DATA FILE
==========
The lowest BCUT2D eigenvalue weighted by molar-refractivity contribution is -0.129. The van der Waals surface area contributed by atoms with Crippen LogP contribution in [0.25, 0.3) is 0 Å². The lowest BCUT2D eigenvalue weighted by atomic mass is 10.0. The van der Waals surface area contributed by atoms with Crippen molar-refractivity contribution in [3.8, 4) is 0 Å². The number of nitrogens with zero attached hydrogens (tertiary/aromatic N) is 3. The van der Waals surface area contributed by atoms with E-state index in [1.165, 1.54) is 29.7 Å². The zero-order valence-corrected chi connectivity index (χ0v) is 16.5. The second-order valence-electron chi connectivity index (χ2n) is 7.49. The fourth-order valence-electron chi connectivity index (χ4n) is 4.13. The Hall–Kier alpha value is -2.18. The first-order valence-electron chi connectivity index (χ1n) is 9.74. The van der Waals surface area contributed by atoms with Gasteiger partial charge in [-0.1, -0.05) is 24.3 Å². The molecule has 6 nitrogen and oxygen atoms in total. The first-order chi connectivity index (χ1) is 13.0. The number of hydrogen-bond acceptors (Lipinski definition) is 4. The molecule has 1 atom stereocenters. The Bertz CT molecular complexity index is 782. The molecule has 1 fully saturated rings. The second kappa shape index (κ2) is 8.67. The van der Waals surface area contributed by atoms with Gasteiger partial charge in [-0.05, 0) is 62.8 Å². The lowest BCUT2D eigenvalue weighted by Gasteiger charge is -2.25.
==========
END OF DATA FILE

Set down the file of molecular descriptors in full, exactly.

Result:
The lowest BCUT2D eigenvalue weighted by molar-refractivity contribution is -0.129. The van der Waals surface area contributed by atoms with Crippen LogP contribution in [0.25, 0.3) is 0 Å². The lowest BCUT2D eigenvalue weighted by atomic mass is 10.0. The van der Waals surface area contributed by atoms with Crippen molar-refractivity contribution in [3.8, 4) is 0 Å². The number of nitrogens with zero attached hydrogens (tertiary/aromatic N) is 3. The van der Waals surface area contributed by atoms with E-state index in [1.165, 1.54) is 29.7 Å². The zero-order valence-corrected chi connectivity index (χ0v) is 16.5. The second-order valence-electron chi connectivity index (χ2n) is 7.49. The fourth-order valence-electron chi connectivity index (χ4n) is 4.13. The Hall–Kier alpha value is -2.18. The first-order valence-electron chi connectivity index (χ1n) is 9.74. The van der Waals surface area contributed by atoms with Gasteiger partial charge in [-0.1, -0.05) is 24.3 Å². The molecule has 6 nitrogen and oxygen atoms in total. The first-order chi connectivity index (χ1) is 13.0. The number of hydrogen-bond acceptors (Lipinski definition) is 4. The molecule has 1 atom stereocenters. The Bertz CT molecular complexity index is 782. The molecule has 1 fully saturated rings. The second kappa shape index (κ2) is 8.67. The van der Waals surface area contributed by atoms with Gasteiger partial charge in [-0.05, 0) is 62.8 Å². The lowest BCUT2D eigenvalue weighted by Gasteiger charge is -2.25.